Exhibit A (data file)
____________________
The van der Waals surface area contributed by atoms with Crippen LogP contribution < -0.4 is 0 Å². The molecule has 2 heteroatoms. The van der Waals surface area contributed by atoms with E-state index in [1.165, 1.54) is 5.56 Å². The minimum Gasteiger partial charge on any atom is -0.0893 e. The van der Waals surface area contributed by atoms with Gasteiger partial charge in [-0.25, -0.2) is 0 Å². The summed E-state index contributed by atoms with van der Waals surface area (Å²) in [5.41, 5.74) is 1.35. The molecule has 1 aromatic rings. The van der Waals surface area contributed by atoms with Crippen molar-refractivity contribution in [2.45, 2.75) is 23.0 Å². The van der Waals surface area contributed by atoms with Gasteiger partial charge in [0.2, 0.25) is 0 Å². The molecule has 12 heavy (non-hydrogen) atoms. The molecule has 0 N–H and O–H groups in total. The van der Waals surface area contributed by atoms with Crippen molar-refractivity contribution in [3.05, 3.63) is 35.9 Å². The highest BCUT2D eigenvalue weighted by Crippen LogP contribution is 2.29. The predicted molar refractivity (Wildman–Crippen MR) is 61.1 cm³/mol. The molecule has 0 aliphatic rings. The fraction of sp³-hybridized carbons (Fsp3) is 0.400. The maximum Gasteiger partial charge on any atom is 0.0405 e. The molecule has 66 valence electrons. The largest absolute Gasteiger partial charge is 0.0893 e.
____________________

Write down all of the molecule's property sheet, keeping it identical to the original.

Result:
The van der Waals surface area contributed by atoms with Crippen LogP contribution < -0.4 is 0 Å². The molecule has 2 heteroatoms. The van der Waals surface area contributed by atoms with E-state index in [1.165, 1.54) is 5.56 Å². The minimum Gasteiger partial charge on any atom is -0.0893 e. The van der Waals surface area contributed by atoms with Gasteiger partial charge in [-0.25, -0.2) is 0 Å². The summed E-state index contributed by atoms with van der Waals surface area (Å²) in [5.41, 5.74) is 1.35. The molecule has 1 aromatic rings. The van der Waals surface area contributed by atoms with Crippen molar-refractivity contribution in [2.45, 2.75) is 23.0 Å². The van der Waals surface area contributed by atoms with Gasteiger partial charge in [0.2, 0.25) is 0 Å². The molecule has 12 heavy (non-hydrogen) atoms. The molecule has 0 N–H and O–H groups in total. The van der Waals surface area contributed by atoms with Crippen molar-refractivity contribution in [3.05, 3.63) is 35.9 Å². The highest BCUT2D eigenvalue weighted by Crippen LogP contribution is 2.29. The predicted molar refractivity (Wildman–Crippen MR) is 61.1 cm³/mol. The molecule has 0 aliphatic rings. The fraction of sp³-hybridized carbons (Fsp3) is 0.400. The maximum Gasteiger partial charge on any atom is 0.0405 e. The molecule has 66 valence electrons. The largest absolute Gasteiger partial charge is 0.0893 e.